In the Wheel of the Year, the 2 solstices (winter/summer) and the 2 equinoxes (spring/autumn) are known as the 4 major “pause points” or “Sabbats.”
These are natural times for us to take a break from what we’ve been doing and step outside the action to reflect, recalibrate, and recharge.
You might think of it like half-time in a basketball game or intermission in a play. In the context of the calendar year, it’s the ideal time for a mid-year review.
If you’re like me and the clients I serve, you’re well-versed in the importance of a regular pause to check-in and review what you’ve been doing, where you’re doing, and whether your actions align with your intentions.
You likely also understand the importance of rest.
I don’t have to tell you any of this.
And, if you’re like me, my clients, and many other high achievers I know, you might notice that you still resist the invitation to pause.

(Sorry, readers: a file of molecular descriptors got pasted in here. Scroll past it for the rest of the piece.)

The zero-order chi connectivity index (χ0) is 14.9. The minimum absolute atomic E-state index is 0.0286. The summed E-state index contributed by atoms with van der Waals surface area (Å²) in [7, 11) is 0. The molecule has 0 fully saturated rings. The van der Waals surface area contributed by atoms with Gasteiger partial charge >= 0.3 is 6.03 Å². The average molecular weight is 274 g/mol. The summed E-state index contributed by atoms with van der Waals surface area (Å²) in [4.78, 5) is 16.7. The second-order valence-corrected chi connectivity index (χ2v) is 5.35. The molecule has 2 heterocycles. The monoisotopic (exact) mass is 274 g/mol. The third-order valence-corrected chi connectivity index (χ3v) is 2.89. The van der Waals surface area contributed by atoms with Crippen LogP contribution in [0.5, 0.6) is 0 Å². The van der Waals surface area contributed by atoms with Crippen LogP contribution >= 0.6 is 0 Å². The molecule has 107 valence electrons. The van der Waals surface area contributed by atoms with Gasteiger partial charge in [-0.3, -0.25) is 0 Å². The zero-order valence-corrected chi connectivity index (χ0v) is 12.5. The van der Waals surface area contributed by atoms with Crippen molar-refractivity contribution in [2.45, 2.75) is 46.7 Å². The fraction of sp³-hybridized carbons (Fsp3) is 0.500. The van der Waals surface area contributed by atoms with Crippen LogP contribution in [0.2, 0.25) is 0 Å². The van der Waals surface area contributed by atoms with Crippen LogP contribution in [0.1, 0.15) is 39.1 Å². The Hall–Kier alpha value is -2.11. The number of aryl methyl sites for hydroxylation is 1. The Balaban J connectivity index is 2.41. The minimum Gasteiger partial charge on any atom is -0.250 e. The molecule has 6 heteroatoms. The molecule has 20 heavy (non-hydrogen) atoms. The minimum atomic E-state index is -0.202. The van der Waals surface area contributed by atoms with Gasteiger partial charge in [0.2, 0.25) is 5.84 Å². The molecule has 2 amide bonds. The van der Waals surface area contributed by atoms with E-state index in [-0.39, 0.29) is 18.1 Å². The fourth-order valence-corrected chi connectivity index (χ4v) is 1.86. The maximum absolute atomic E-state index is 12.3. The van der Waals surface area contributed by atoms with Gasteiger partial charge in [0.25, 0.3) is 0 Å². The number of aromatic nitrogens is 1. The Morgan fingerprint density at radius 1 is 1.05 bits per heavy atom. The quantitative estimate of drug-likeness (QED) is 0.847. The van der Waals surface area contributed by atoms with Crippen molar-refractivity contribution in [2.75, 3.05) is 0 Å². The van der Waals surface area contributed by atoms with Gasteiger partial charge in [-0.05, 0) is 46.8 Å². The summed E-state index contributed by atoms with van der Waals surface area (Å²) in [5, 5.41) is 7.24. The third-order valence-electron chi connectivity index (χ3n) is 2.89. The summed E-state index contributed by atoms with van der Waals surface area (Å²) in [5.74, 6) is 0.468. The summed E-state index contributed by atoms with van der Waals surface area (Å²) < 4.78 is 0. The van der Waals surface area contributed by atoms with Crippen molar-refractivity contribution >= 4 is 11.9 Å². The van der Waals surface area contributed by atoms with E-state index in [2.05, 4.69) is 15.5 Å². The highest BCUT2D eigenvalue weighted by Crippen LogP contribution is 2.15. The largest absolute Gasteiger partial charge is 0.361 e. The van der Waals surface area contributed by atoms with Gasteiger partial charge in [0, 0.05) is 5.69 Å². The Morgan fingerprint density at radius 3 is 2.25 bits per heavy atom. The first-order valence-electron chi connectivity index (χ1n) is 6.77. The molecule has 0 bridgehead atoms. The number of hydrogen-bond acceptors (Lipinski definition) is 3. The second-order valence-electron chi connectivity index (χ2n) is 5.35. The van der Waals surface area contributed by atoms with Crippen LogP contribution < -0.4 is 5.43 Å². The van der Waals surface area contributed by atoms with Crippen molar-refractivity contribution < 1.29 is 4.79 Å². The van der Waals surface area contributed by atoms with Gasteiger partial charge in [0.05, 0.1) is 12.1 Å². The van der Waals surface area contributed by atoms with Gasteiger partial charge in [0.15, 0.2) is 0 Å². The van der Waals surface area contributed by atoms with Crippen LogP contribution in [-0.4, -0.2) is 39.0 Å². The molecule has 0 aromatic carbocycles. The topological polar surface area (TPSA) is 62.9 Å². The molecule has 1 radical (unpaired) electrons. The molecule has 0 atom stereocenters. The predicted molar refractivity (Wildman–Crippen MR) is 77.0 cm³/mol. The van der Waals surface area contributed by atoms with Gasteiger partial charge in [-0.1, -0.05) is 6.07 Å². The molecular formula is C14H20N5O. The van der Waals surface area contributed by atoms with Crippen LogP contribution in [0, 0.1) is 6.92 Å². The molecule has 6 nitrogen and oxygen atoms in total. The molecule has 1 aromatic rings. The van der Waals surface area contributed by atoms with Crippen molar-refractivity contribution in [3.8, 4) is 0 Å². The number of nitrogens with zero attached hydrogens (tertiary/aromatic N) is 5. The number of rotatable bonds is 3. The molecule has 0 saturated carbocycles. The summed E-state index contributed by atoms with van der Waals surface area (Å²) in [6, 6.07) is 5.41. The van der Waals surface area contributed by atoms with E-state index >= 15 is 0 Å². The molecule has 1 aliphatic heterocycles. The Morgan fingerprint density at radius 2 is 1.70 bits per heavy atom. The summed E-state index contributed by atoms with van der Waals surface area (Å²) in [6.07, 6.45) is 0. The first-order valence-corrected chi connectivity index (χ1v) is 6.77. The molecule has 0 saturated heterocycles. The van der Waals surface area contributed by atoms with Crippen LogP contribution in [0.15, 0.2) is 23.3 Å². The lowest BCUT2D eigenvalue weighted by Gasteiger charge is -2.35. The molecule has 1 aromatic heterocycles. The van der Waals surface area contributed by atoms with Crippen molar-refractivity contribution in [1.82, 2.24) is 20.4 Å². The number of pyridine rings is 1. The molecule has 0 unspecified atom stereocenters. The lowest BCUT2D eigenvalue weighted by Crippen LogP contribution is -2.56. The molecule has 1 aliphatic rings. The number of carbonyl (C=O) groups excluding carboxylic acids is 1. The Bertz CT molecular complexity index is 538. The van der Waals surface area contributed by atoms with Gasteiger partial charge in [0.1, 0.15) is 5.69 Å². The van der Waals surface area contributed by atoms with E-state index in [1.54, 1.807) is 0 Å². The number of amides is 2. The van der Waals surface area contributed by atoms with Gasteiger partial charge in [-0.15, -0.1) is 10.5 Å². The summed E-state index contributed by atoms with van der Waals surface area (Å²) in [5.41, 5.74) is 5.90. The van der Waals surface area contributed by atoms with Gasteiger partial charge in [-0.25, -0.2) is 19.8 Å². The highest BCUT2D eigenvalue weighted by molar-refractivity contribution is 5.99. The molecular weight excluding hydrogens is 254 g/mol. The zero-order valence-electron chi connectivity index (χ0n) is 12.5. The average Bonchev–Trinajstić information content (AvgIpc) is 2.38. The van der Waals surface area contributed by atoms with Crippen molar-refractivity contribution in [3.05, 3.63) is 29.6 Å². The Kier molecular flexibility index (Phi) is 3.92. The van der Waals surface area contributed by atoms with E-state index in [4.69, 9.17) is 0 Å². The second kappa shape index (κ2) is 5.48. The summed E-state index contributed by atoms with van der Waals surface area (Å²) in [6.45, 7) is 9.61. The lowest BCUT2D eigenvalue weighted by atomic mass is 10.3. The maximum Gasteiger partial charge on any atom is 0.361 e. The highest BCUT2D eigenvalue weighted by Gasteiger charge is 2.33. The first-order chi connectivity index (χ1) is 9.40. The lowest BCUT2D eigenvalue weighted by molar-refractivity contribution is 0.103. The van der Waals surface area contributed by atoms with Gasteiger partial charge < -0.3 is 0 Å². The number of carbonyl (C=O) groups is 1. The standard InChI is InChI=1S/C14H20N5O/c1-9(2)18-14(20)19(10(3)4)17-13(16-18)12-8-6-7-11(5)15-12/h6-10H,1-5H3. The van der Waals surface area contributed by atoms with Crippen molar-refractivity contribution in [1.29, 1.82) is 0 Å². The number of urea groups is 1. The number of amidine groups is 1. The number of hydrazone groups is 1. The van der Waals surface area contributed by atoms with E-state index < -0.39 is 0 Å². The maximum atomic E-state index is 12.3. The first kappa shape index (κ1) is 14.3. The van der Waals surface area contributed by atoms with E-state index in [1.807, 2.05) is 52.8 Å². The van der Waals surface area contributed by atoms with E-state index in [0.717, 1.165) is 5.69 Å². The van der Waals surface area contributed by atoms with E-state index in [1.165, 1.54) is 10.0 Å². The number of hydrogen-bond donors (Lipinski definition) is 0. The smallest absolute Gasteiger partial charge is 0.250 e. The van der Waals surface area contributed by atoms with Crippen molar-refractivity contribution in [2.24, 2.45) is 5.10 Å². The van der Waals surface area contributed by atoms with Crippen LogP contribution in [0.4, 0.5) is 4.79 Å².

Have you ever gathered all the best practices around something only to shelve it?
Here’s a crucial fact about human behavior:
Just because we know something is important, and just because we know why it’s important, doesn’t make it easy for us to DO.
In fact, that’s often our gap:
I know what I should do, but I’m not doing it.
Whenever I hear that phrase — from myself or others — my first question is:
Why aren’t you?
We can’t change our behavior until we know what’s in the way.
The Reasons We Don’t Pause
Here are some of the reasons I have come up with for why I “can’t” pause:
I have too much to do. I’m already so behind. If I stop, I’ll never get this done. I just started getting momentum; I can’t pause now. I’ll lose my flow. I’ll do it when things slow down.
Do any of these sound familiar?
And yet here’s what I know:
There’s always more to do. When the current project ends, there will be another one on its heels. It’s never a “good time.”
Information Doesn’t Drive Behavior
Here’s another thing I’ve learned:
More information about why pausing is important won’t do much to change our behavior.
The reasons we have for why we can’t pause mask underlying beliefs and assumptions we hold about the very issue of pausing and rest.
What shifts our beliefs is not cognitive understanding, but embodied experience.
In other words:
If you truly want to appreciate the value in pausing, you have to pause.
the question to ask
when you don’t do what you know:
what is in your way?